Book Review: The Deepest Cut

ImageTitle: The Deepest Cut

Author: J.A. Templeton

Genre: YA Paranormal Romance

Rating: 5 Stars

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Description/Synopsis: Sixteen-year-old Riley Williams has been able to see ghosts since the car crash that took her mother’s life and shattered her family. Guilt-ridden over the belief that she’s somehow responsible for her mom’s death, Riley is desperate to see her mother’s elusive spirit to gain her forgiveness.

When her father moves the family to Scotland so they can all start over, Riley believes her life couldn’t get worse––that is until the ghost of nineteen-year-old Ian MacKinnon catches her purposely cutting herself. An uneasy truce quickly turns into friendship, and soon Riley’s falling hard for Ian.

Riley believes her gift could help Ian end the curse that has kept him tied to the land for centuries, but that would mean letting him go forever and she’s not sure she is strong enough to do that. As if her life wasn’t complicated enough, the spirit of the woman who killed Ian returns and she’ll stop at nothing to keep Riley from helping Ian find eternal peace.

WARNING – SPOILERS WILL ENSUE BEYOND THIS POINT – DETAILED REVIEW BELOW

Wow, I don’t know what to say about this book. As usual, I went on a buying-spree on Amazon in the free books category and somewhere in the mess of 300 books, this made it’s way onto my kindle. That being said, like most of the books that grace my Kindle, I had no idea what this was about until I read it. I actually like that fact most of the time because it means the synopsis of the book isn’t going to sway me one way or the other. I go into a book with no preconceived notions of what it’s supposed to be about.

That being said: I loved this book! Reading through the reviews on Goodreads after I’d finished this book I came across what seems to be a very wide gap in the opinions on this book. Either people loved it, or they hated it, and I think part of that comes from the way they went into the book. It seems a lot of people were under the misconception that this was going to be a creepy horror story, and that’s not what it is. It’s a paranormal romance – no doubt about it. So if you went into this thinking you were in for a thrill, you’d be rather disappointed to find some teen making out with a ghost. This is one of the reasons I’m glad I don’t read synopsis or genre titles before I pick up a book.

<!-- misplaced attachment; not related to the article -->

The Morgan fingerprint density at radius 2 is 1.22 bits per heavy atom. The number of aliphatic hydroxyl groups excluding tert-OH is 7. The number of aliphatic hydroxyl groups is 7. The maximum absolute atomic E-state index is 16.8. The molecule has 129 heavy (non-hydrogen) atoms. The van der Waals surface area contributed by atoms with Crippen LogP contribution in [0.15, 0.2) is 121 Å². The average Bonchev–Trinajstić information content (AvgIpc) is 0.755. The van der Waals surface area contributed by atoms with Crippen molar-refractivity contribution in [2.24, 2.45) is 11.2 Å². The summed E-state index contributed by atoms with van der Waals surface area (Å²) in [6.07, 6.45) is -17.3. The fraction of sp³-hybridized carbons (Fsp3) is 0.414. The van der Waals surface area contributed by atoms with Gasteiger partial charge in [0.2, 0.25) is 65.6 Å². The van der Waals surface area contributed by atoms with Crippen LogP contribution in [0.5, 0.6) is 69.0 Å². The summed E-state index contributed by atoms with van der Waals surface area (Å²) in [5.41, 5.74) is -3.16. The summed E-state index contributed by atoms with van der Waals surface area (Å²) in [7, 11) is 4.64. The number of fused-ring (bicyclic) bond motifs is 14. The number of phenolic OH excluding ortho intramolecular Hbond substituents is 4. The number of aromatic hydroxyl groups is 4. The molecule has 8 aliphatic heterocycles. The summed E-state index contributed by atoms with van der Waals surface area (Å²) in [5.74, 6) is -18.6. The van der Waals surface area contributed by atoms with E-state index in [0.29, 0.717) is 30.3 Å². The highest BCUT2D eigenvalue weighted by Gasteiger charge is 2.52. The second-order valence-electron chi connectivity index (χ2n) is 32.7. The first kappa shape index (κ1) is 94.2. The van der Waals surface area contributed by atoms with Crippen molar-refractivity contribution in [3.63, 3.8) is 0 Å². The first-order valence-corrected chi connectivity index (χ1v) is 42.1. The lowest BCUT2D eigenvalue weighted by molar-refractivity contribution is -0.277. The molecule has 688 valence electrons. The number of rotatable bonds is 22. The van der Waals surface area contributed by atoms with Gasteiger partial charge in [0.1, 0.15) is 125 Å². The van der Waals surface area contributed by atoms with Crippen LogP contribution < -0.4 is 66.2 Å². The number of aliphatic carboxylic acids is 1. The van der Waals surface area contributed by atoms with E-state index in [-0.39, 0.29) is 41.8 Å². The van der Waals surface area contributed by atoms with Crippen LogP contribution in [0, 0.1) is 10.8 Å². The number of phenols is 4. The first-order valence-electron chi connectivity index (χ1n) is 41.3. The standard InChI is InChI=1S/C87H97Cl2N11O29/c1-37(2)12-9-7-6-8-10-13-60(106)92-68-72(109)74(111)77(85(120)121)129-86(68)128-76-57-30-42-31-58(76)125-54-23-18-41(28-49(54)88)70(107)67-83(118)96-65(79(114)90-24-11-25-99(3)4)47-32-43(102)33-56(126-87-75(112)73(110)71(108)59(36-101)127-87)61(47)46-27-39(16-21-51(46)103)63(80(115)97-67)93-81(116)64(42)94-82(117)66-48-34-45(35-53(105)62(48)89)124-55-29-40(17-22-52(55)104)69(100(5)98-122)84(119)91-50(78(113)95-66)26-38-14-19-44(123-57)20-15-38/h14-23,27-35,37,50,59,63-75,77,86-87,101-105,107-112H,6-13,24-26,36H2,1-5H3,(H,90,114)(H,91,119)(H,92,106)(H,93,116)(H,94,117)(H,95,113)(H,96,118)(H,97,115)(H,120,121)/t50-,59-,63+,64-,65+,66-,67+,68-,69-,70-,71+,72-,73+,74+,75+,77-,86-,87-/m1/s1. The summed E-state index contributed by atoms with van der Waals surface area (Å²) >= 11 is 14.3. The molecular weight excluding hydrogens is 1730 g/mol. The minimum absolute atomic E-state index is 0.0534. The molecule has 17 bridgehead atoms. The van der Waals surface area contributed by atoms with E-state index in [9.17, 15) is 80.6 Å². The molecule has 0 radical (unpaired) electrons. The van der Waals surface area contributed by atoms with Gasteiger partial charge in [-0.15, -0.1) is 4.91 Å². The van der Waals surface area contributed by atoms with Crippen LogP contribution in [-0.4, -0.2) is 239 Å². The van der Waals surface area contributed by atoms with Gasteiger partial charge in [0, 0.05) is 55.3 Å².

This story was about a girl named Riley, and her small family. They move from Portland, Oregon to Scotland to get away from some troubles in their lives. Not too long ago, both Riley and her brother Shane got involved with some less-than-desirable friends, and as a consequence, Riley spiraled into a life of booze, drugs, and self-harm. Unfortunately, her lifestyle leads her into a late-night car crash in which her mother dies.

After the accident, Riley is disconcerted to learn that she can now see ghosts. The mentioning of which leads her father and a team of doctors to believe that she’s gone crazy. In a bold move to save his family, her father moves their family to Scotland – where our story begins.

As the story progresses, Riley becomes friends with a ghost boy named Ian who died in the castle next door to the family’s dilapidated Inn. Soon, Riley begins to learn the story of Ian and how he was murdered, and vows to help him cross over (even though they are quickly falling in love with one another). Enter Laira. Laira is a vindictive ghost of a servant who poisoned Ian and cursed him to never pass on from these lands. She’s creepy, mean, obsessive, and really hates Riley’s guts.

Honestly, I thought the story was very well written. It was clear, engaging, and full of endearing and entertaining moments between Riley, her live friends, her brother, and Ian. It was fun to watch Riley’s character slowly start to separate herself from her guilt over her mother’s death and the self-harm she’d come to depend upon as her relationships with the people around her grew stronger and more stable.

The characters were full of depth, and I particularly liked Riley, Ian, Shane, and Laira. The whole situation between Ian and Laira was tragic on both sides, and though I felt the use of black magic was a little cliche, it didn’t detract from my view of Laira as a complex figure. There were a few bits of this story that were left unexplained, but seeing as this is just the first book in a series, I hope I can reasonably assume that some of these things (that didn’t bother me all that much) will be explained down the line.

Overall it was a quick read (I was so engaged I got through the whole thing in just a handful of hours), and I’d recommend it to anyone who enjoys ghost stories or paranormal romances. Go grab it while it’s still free on Amazon!

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